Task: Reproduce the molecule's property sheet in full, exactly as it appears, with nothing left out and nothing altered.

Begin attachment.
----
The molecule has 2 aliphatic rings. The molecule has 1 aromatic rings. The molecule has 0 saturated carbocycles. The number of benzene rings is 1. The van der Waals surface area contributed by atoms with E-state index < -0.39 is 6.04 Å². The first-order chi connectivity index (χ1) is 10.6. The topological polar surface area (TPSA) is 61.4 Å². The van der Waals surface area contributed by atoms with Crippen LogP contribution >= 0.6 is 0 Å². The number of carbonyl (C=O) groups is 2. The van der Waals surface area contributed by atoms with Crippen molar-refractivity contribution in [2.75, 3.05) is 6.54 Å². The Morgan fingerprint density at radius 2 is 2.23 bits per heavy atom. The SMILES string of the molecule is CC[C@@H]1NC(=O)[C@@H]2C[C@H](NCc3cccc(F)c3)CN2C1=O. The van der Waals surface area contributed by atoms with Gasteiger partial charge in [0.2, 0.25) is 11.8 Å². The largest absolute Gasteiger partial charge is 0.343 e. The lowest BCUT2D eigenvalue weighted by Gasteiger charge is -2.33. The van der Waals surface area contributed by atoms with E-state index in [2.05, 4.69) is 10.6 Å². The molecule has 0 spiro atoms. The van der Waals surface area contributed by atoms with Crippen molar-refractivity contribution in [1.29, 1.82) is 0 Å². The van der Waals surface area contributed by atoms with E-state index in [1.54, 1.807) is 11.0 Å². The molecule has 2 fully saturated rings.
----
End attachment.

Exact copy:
The molecule has 2 aliphatic rings. The molecule has 1 aromatic rings. The molecule has 0 saturated carbocycles. The number of benzene rings is 1. The van der Waals surface area contributed by atoms with E-state index < -0.39 is 6.04 Å². The first-order chi connectivity index (χ1) is 10.6. The topological polar surface area (TPSA) is 61.4 Å². The van der Waals surface area contributed by atoms with Crippen LogP contribution >= 0.6 is 0 Å². The number of carbonyl (C=O) groups is 2. The van der Waals surface area contributed by atoms with Crippen molar-refractivity contribution in [2.75, 3.05) is 6.54 Å². The Morgan fingerprint density at radius 2 is 2.23 bits per heavy atom. The SMILES string of the molecule is CC[C@@H]1NC(=O)[C@@H]2C[C@H](NCc3cccc(F)c3)CN2C1=O. The van der Waals surface area contributed by atoms with Gasteiger partial charge in [0.2, 0.25) is 11.8 Å². The largest absolute Gasteiger partial charge is 0.343 e. The lowest BCUT2D eigenvalue weighted by Gasteiger charge is -2.33. The van der Waals surface area contributed by atoms with E-state index in [2.05, 4.69) is 10.6 Å². The molecule has 0 spiro atoms. The van der Waals surface area contributed by atoms with Crippen molar-refractivity contribution in [1.29, 1.82) is 0 Å². The van der Waals surface area contributed by atoms with E-state index in [1.54, 1.807) is 11.0 Å². The molecule has 2 fully saturated rings.